The risk of familiarity bias in asset allocation

Making investment decisions in a world of uncertainty can be difficult, time consuming and sometimes stressful. In an attempt to cut through this some investors may be tempted to take an easier path and invest mainly in assets that they are familiar with, and hence they feel more comfortable invested in.

The issue is that this approach can lead to, among other problems, the underestimation of risk, which can in turn can lead to investments and portfolio positioning that is suboptimal and potentially hazardous to your wealth.

Familiarity bias

Familiarity bias occurs when an investor has a preference for a familiar investment despite there being other viable options that can also add to portfolio diversification. An asset they have owned before and have had a positive experience can feel less risky and hence is often the “go to” asset when looking to generate returns. Sort of like the ease of catching up with an old friend.

Of course, there are other reasons as to why assets are held in portfolios. Holding an asset over a long period of time doesn’t mean you are exhibiting familiarity bias. Rather, the bias occurs when the investment process, or rather lack thereof, results in choosing assets that ‘feel’ easier, rather than adequately considering those in the broader set of possible assets.

The point is that the filter of familiarity is a behavioral bias, not a repeatable investment process. Investment decisions should be based on factors including valuations, risks, volatility and correlations to other assets.

The result of familiarity bias is that it can overly influence portfolio construction, and hence investment outcomes. It can result in investors excluding a wide range of valid investments for reasons other than the investment case. It can tend to include assets on factors less related to valuations and well-considered investment ideas. If we go back to the friend analogy: it’s like being at a party where it’s easier to chat to someone you know than make the effort to speak to a stranger.

The end outcome is portfolio allocations that are likely suboptimal.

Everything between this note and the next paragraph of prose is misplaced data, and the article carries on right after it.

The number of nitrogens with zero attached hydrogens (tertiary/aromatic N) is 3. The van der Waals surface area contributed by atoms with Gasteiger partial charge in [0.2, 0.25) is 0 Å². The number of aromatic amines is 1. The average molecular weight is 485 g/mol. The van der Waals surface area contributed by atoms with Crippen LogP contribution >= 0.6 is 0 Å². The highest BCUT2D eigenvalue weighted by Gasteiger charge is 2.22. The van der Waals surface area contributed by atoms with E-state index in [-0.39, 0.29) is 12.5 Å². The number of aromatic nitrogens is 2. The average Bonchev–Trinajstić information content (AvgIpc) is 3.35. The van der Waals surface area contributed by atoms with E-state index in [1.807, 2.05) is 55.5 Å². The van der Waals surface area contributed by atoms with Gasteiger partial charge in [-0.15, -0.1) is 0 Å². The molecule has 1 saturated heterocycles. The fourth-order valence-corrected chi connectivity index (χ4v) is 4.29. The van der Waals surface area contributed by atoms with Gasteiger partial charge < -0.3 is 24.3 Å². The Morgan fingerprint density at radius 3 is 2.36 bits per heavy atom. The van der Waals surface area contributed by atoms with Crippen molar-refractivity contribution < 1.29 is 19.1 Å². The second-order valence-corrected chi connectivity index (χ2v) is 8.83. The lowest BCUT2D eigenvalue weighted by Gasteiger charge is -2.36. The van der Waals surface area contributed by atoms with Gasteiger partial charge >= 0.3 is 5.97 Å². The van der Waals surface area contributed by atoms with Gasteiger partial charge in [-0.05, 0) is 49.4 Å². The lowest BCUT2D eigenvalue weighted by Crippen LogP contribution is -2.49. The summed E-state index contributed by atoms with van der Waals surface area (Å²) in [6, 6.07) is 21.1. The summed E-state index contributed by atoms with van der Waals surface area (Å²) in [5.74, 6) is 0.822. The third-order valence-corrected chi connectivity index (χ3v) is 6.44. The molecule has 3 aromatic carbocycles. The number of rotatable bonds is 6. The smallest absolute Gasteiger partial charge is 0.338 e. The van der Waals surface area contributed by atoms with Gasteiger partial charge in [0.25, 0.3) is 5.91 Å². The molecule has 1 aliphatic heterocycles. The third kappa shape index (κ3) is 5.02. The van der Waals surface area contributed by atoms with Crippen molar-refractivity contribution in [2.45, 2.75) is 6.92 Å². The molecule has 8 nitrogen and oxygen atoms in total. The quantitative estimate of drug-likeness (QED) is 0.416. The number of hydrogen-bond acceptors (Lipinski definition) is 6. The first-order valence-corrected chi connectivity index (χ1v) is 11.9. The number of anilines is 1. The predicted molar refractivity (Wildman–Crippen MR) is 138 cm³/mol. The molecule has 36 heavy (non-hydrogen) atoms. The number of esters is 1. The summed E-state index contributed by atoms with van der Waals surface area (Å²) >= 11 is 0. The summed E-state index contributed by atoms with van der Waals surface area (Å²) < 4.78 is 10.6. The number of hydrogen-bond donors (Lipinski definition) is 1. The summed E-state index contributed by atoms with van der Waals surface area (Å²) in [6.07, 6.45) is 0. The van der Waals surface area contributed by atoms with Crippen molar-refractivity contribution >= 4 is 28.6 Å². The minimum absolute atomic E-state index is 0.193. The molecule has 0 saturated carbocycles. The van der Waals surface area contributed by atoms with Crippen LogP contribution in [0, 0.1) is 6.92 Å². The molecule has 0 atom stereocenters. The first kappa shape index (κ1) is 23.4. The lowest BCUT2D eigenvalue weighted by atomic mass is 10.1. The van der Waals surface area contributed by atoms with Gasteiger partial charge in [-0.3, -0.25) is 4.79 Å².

Examples of familiarity bias

1. One example of familiarity bias is often seen in the use of domestic listed hybrids in a client portfolio. Hybrids appear to fulfill the income requirement as the stated credit spread is above cash, and hence on the face of it fits with the income goal in a portfolio. They are easily accessible as they can be traded on the ASX, and are heavily promoted by brokers. The issuers are familiar, given they are predominately the big banks and issued regularly as can be seen by CBA recently issuing its 11th listed hybrid under the PERLS banner.

We know that hybrids are deeply subordinated and can exhibit high levels of volatility and are considerably risker than cash. The market continues to change compared to when they were first issued (more on that in my next piece). They now display significantly different risks then when first started being issued back in the late 90s. Interestingly, retail investors in some overseas jurisdictions have been prohibited from directly investing in them in their home countries.

2. Another example of familiarity bias can be seen in the use of term deposits (TDs) to the exclusion of other assets. TDs have a known return, however are typically short in tenor (less than one year) and are exposed to reinvestment risk. While they yield above cash they do not provide access to term or credit risk premia, and hence are not a complete portfolio solution.

If you combine these two examples of investor bias it is easy to see how some investors have their non-equity portion of their portfolios overexposed to hybrids and cash, to the exclusion of the remainder of the global fixed income universe.

We are not suggesting hybrids or TDs are necessarily inappropriate in portfolios. On the contrary, the two are within our investible universe and we have varying exposures to them across portfolios. The issue comes around the decision on how much should you hold, and when should you hold it.

Another approach

The approach we use is based on a repeatable investment process. We have clearly framed risk and return objectives and access the full investment opportunity set in seeking to achieve outcomes. Having not only a return objective but a focus on downside risk avoidance is, in our opinion, important.

Being able to access the full opportunity set and objectively assessing each asset on its merits, along with a clear understating of the role each asset will play, provides the best way to deliver regular income as well as manage the total portfolio risk.

The Schroder Absolute Return Income Fund can access credit risk premium across different geographies, tenors, credit quality and capital structures in both listed and unlisted space. Duration can be used as a source of income that can deliver term risk premium but can also assist in managing downside risk. Currencies can assist in managing downside risk, and can be particularly useful when duration may be expensive.  This Fund combines credit, duration and currencies with the flexibility and agility to implement.

Familiarity bias can lead to suboptimal portfolio outcomes where investors underprice risk and can end up with portfolios that lack sufficient diversification and risk management overlays. By looking beyond familiar asset classes and seeking opportunities in other areas, investors can access alternate sources of income and achieve greater portfolio diversification. While risks will continue to exist, a diversified multi-strategy approach is the best way manage these risks and deliver income. 

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